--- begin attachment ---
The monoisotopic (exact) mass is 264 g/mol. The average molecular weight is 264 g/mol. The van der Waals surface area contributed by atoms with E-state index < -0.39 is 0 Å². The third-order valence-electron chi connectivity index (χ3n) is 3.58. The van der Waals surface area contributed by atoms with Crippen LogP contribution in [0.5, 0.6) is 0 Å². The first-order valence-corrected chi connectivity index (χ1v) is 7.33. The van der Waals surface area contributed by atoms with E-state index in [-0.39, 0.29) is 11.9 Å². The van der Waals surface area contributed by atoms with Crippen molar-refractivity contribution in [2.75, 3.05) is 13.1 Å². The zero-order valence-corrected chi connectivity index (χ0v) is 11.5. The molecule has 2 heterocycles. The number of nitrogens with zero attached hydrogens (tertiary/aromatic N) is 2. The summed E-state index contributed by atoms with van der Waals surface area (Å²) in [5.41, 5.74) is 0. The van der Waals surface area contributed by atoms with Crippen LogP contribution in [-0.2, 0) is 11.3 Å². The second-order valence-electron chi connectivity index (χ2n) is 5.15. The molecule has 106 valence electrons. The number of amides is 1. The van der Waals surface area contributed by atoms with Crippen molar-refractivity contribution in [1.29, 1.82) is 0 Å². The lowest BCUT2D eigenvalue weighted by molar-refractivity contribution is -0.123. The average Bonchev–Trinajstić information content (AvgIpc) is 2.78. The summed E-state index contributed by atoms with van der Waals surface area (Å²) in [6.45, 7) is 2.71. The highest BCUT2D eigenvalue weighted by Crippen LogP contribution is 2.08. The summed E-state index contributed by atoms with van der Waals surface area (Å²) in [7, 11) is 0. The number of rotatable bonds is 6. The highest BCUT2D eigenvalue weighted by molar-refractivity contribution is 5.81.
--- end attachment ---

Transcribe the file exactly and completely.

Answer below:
The monoisotopic (exact) mass is 264 g/mol. The average molecular weight is 264 g/mol. The van der Waals surface area contributed by atoms with E-state index < -0.39 is 0 Å². The third-order valence-electron chi connectivity index (χ3n) is 3.58. The van der Waals surface area contributed by atoms with Crippen LogP contribution in [0.5, 0.6) is 0 Å². The first-order valence-corrected chi connectivity index (χ1v) is 7.33. The van der Waals surface area contributed by atoms with E-state index in [-0.39, 0.29) is 11.9 Å². The van der Waals surface area contributed by atoms with Crippen molar-refractivity contribution in [2.75, 3.05) is 13.1 Å². The zero-order valence-corrected chi connectivity index (χ0v) is 11.5. The molecule has 2 heterocycles. The number of nitrogens with zero attached hydrogens (tertiary/aromatic N) is 2. The summed E-state index contributed by atoms with van der Waals surface area (Å²) in [5.41, 5.74) is 0. The van der Waals surface area contributed by atoms with Crippen LogP contribution in [-0.2, 0) is 11.3 Å². The second-order valence-electron chi connectivity index (χ2n) is 5.15. The molecule has 106 valence electrons. The number of amides is 1. The van der Waals surface area contributed by atoms with Crippen molar-refractivity contribution in [1.29, 1.82) is 0 Å². The lowest BCUT2D eigenvalue weighted by molar-refractivity contribution is -0.123. The average Bonchev–Trinajstić information content (AvgIpc) is 2.78. The summed E-state index contributed by atoms with van der Waals surface area (Å²) in [6.45, 7) is 2.71. The highest BCUT2D eigenvalue weighted by Crippen LogP contribution is 2.08. The summed E-state index contributed by atoms with van der Waals surface area (Å²) in [7, 11) is 0. The number of rotatable bonds is 6. The highest BCUT2D eigenvalue weighted by molar-refractivity contribution is 5.81.